As an alternative, the Canadian Labour Congress has said that the Government of Canada Consolidated Revenue Fund could and should absorb all of the additional EI program costs incurred during the extraordinary circumstances of the recession, not just the modest cost of the few special measures such as the five extra weeks which were introduced on a temporary basis.

Such a move would let us maintain the current EI premium rate, which approximately balances revenues and costs at an unemployment rate of between 6% and 7%. 
Canadians understand the critical importance of the EI program, especially in tough economic times. Why should the the extra cost of the program in the recession not be charged to the emergency stimulus program which helped us get through the recession?

Enjoy and share:


Comment from Kelsey Kirkland
Time: September 9, 2010, 7:02 pm

This chicanery is the proof Stephen Harper did not set up a truly Arms length agency for managing the EI fund and setting the EI premiums.

What do the nominated directors of Canada Employment Insurance Financing Board have in the way of explanation about this to hard working Canadians? If these directors were paying minimal attention to global economic situation in 2009, they would have foreseen the coming hardship or at best a fragile long dragged recovery.

The fact won’t be lost on Canadians that rising premiums particularly in this environment are advantage to established big business’, straining smaller firms which invariably fail to thrive. Indeed, consolidating business in the hands of fewer and fewer. What I would like to know is who is Celebrating already.

Comment from Paul Tulloch
Time: September 9, 2010, 8:46 pm

Why can we not get a government that actually treats insurance system in the way it was designed. If the liberal s would have at least left say 50% of the funds from the surpluses ran, in the “good times” we would have been able to help many of the targeted sectors that have been hardest hit in a much more encompassing solution oriented means.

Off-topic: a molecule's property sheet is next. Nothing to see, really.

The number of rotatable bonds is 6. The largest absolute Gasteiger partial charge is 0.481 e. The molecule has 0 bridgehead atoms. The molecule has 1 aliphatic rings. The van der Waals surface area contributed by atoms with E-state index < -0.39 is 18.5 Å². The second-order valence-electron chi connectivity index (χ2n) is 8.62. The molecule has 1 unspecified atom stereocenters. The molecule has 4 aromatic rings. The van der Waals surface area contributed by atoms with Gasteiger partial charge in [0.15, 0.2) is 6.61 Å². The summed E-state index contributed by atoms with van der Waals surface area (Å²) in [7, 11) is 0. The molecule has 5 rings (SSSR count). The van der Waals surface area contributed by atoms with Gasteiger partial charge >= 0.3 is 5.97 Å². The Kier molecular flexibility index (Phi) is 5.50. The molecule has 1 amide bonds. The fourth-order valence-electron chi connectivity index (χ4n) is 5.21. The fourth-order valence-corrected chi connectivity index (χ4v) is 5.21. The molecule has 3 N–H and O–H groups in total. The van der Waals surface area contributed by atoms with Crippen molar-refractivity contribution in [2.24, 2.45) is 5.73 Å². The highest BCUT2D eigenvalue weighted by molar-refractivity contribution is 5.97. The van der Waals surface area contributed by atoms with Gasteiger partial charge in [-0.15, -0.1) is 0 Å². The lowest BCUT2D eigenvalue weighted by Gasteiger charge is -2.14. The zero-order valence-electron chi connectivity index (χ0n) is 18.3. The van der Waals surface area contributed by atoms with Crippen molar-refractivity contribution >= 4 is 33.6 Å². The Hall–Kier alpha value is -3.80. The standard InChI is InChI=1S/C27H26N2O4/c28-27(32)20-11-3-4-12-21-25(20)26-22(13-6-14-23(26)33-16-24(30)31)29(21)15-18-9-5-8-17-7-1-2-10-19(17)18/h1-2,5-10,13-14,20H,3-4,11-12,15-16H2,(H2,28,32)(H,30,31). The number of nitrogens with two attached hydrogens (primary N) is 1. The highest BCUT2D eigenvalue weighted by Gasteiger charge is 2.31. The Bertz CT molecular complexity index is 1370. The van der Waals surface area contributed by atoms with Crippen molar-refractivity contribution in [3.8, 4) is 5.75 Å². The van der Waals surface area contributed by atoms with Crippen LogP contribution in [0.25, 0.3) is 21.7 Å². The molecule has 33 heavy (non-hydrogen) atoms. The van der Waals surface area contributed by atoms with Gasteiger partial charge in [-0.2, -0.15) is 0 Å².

Now the tories, as you mention are taking us down the same path. When the patient is sick, is not the time to be messing with the revenue flows.

Not sure if the tories have had a look at trade data lately- but I will say, it was a bit scary seeing the US Export numbers shrinking again and the trade balances in deficit space quite a bit of time.

Putting that together with some fairly loud signals from south of the border and I would say we are starting to see some real evidence that the recovery winds are starting to change for the bad.

Fast frozen solutions are hardly a way to make our way forward, more shovel ready projects are not what we need. We have got to start a comprehensive program for economic recovery, especially for the sectors that have been deeply affected.

Unfortunately it will probably take a change in parliament to get some serious action on the sustainable recovery front. I wonder if the Liberals or NDP will have the same signage clauses built into their action plans. I think the tories spent more time thinking about how to market the economic recovery plan, than actually planning the plan. Phrackkkkkkkk.

Comment from Paul Tulloch
Time: September 9, 2010, 9:11 pm

Kind of sad, I was just looking at Consumer bankruptcies in Canada for the last few months- kind of a portrait since the recession hit. To me it is the personal bankruptcies that, outside of employment data, do tell a tale of the strife that is on main street. Well they are climbing at rates that in areas that have been hardest hit by the recession. Windsor, Oshawa and many other cites, have seen rates shoot up in the last year to heights that they have never been.

It is quite obvious that the EI funds allocated are not enough in these areas when you see bankruptcy rates climb to those level. That would be a good paper to dive into- who is up for it?